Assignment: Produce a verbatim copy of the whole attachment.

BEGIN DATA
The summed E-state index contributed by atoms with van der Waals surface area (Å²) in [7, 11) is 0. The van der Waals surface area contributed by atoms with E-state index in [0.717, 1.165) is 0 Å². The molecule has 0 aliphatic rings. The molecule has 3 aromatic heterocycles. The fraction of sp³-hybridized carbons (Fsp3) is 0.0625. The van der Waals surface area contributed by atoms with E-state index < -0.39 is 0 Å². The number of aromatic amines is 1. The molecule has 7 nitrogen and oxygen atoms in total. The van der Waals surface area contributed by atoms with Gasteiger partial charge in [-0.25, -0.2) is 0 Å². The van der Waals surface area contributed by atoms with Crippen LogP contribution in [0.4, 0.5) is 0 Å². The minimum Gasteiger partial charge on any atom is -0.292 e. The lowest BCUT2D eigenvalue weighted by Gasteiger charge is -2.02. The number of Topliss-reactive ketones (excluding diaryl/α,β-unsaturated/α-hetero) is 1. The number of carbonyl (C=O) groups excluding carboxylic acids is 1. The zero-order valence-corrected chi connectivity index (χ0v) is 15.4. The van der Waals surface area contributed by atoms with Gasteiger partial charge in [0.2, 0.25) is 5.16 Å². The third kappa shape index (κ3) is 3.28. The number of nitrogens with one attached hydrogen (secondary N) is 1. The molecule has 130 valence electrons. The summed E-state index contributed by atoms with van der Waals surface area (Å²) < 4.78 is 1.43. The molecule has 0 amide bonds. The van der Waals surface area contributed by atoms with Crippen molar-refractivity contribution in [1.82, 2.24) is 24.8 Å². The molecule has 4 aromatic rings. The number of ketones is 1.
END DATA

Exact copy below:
The summed E-state index contributed by atoms with van der Waals surface area (Å²) in [7, 11) is 0. The van der Waals surface area contributed by atoms with E-state index in [0.717, 1.165) is 0 Å². The molecule has 0 aliphatic rings. The molecule has 3 aromatic heterocycles. The fraction of sp³-hybridized carbons (Fsp3) is 0.0625. The van der Waals surface area contributed by atoms with E-state index < -0.39 is 0 Å². The number of aromatic amines is 1. The molecule has 7 nitrogen and oxygen atoms in total. The van der Waals surface area contributed by atoms with Gasteiger partial charge in [-0.25, -0.2) is 0 Å². The van der Waals surface area contributed by atoms with Crippen LogP contribution in [0.4, 0.5) is 0 Å². The minimum Gasteiger partial charge on any atom is -0.292 e. The lowest BCUT2D eigenvalue weighted by Gasteiger charge is -2.02. The number of Topliss-reactive ketones (excluding diaryl/α,β-unsaturated/α-hetero) is 1. The number of carbonyl (C=O) groups excluding carboxylic acids is 1. The zero-order valence-corrected chi connectivity index (χ0v) is 15.4. The van der Waals surface area contributed by atoms with Gasteiger partial charge in [0.2, 0.25) is 5.16 Å². The third kappa shape index (κ3) is 3.28. The number of nitrogens with one attached hydrogen (secondary N) is 1. The molecule has 130 valence electrons. The summed E-state index contributed by atoms with van der Waals surface area (Å²) < 4.78 is 1.43. The molecule has 0 amide bonds. The van der Waals surface area contributed by atoms with Crippen molar-refractivity contribution in [1.82, 2.24) is 24.8 Å². The molecule has 4 aromatic rings. The number of ketones is 1.